Due to the widespread nature of this operation, it’s very likely that some extension developers were compromised. It should be noted that Google does not use Google Forms to manage account settings, and any developers who have recently filled out such a form should immediately change their passwords and inspect their extensions for any altered code.

Additionally, users should always hover over hyperlinks before clicking them. In this case, the attackers used a very suspicious-looking URL which might have alerted victims to the fact that they were not being taken to a Google Form. New-school, interactive security awareness training can give users the skills and knowledge required to detect these threats. ZDNet has the story:
https://www.zdnet.com/article/phishing-campaign-targets-developers-of-chrome-extensions/
Getting Them to Bite Is All in the Bait

Phishing scams arrive via email every day. Phishing emails are getting harder to detect because the bait is being carefully crafted and is more appealing to targets. Their success lies in getting a bite on the bait.

Here are some notes on the kinds of phishbait people are seeing. The recent trend is all about plausible, routine matters that have a degree of urgency about them.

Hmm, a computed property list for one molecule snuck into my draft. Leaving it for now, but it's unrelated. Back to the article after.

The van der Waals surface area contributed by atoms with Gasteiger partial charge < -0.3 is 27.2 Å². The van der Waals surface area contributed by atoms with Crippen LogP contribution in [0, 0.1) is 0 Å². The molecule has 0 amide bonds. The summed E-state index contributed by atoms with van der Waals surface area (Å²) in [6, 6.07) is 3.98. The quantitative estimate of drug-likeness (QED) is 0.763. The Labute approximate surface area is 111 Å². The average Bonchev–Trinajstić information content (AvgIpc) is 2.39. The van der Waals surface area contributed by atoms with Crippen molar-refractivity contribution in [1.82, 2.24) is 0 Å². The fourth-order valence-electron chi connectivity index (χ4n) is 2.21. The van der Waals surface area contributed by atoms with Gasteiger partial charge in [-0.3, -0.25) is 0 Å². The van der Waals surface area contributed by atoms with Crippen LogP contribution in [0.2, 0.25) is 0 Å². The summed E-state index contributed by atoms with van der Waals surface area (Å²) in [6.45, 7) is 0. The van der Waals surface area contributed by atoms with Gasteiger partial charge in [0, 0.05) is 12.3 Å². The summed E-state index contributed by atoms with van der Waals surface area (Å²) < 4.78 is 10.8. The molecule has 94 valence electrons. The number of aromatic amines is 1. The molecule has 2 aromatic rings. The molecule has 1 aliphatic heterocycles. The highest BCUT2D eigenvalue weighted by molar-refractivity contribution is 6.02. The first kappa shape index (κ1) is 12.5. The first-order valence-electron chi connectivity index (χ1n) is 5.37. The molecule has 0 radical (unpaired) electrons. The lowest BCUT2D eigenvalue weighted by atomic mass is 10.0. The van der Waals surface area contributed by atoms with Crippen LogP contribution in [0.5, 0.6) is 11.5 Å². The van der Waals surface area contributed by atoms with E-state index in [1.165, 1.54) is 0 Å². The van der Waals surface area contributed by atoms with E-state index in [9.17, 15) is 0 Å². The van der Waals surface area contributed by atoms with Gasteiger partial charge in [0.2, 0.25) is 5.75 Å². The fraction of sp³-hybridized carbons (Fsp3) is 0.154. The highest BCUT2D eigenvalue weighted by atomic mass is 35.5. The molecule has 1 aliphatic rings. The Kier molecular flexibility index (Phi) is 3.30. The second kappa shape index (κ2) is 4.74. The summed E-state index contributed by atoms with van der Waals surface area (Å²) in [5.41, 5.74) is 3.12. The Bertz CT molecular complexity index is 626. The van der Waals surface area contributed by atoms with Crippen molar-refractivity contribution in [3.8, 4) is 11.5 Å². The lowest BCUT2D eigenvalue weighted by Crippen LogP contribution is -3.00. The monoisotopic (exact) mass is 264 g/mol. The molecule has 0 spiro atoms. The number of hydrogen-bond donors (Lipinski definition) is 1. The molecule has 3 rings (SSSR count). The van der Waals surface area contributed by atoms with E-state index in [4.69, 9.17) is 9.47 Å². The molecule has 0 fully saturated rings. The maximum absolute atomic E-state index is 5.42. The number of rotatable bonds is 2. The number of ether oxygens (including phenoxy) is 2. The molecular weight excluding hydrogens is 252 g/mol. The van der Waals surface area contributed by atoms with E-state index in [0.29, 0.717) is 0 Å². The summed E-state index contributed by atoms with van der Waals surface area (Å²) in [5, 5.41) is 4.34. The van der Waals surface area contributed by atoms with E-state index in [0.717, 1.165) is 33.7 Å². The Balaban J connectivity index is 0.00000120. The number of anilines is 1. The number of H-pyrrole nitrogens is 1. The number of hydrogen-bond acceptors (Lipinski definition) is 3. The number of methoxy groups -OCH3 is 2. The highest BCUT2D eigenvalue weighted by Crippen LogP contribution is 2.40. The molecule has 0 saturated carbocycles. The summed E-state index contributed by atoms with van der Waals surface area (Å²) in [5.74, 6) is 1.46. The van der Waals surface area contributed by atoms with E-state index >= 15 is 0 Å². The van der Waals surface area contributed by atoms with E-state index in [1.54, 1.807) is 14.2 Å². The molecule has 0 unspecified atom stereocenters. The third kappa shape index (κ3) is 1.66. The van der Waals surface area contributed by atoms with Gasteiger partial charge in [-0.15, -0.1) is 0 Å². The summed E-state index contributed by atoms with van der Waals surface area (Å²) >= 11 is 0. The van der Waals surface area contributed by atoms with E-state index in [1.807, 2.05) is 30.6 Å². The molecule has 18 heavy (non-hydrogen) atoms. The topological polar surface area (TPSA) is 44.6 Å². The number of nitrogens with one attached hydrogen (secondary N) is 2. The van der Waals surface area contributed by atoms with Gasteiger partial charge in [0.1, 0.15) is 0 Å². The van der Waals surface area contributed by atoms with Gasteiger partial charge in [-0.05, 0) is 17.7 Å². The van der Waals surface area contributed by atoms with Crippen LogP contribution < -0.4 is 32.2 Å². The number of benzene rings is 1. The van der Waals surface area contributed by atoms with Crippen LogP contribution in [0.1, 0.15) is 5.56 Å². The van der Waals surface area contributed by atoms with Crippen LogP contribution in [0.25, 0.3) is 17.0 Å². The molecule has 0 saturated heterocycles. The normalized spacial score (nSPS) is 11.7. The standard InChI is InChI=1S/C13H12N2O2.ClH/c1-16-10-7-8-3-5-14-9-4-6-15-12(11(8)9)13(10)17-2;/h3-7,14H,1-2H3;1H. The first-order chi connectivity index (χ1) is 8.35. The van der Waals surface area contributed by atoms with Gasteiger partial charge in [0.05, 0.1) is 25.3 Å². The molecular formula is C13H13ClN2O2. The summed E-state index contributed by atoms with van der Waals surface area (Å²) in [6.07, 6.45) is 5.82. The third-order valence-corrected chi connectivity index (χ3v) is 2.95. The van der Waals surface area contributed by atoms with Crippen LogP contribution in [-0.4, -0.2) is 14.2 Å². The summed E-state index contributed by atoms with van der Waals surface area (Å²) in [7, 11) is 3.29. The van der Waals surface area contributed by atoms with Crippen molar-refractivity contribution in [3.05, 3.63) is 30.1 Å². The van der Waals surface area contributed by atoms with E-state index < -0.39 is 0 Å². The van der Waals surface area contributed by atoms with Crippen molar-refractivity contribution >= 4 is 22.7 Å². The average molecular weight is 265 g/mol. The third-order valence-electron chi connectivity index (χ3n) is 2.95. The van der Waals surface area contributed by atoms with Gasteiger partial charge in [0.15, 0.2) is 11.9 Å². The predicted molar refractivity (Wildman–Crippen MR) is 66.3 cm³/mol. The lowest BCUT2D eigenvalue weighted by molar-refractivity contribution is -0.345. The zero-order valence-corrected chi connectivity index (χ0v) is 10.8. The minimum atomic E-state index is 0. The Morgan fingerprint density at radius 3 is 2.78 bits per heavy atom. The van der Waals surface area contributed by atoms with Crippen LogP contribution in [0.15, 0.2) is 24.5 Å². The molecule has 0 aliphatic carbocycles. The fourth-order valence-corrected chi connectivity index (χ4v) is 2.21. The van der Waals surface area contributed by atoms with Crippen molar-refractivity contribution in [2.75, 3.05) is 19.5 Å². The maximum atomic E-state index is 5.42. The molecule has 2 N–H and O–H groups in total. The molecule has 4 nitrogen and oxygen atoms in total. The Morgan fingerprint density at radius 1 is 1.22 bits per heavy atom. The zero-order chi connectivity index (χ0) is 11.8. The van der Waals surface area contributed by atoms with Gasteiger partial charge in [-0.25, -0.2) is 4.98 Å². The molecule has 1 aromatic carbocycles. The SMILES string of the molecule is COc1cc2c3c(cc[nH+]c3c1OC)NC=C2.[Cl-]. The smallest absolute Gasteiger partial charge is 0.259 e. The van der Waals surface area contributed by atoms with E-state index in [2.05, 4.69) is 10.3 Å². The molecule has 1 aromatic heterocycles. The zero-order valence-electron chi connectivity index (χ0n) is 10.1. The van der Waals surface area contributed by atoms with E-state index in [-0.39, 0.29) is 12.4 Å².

After scanning thousands of phishing emails over the past 18 months, Webroot found that subject lines focused on urgency. What's represented as urgent is of secondary importance. Gary Hayslip, Webroot's CISO, noted that employees are “quick to open malicious emails, even when they should be on the alert.”

People want to help, and they are curious. These qualities make phishing attacks successful. Regardless of technology in place, phishing emails make their way into email boxes.

Attackers want victims to feel urgency with an "act-now" come-on. "Invoice" is a good one for financial phishing. "Action required" is often seen concerning services: no one wants to see an interruption of a subscription, a business tool, or even cable service because the provider didn't receive the information they needed.

Or perhaps someone expects a delivery from Amazon or another shipper, and impatiently clicks a link for what they think will be the latest status. Here's one interesting note: spearphishing of executives is showing better grammar and usage than one sees in the usual mass-market spam.

Training and awareness are at the root of preventing successful phishing attempts. Train your employees to be aware. DarkReading has the story:
https://www.darkreading.com/threat-intelligence/7-most-prevalent-phishing-subject-lines-/d/d-id/1332901
What KnowBe4 Customers Say

"Hello Stu, WE LOVE IT! We just recently had everyone go through the training and it was very well received with good feedback. This week we launched a level 1 phishing test and the vast majority of people have called my office to see if we actually sent an email or if it was a scam. Many of them quoting their training as helping to identify the problems with the email they received.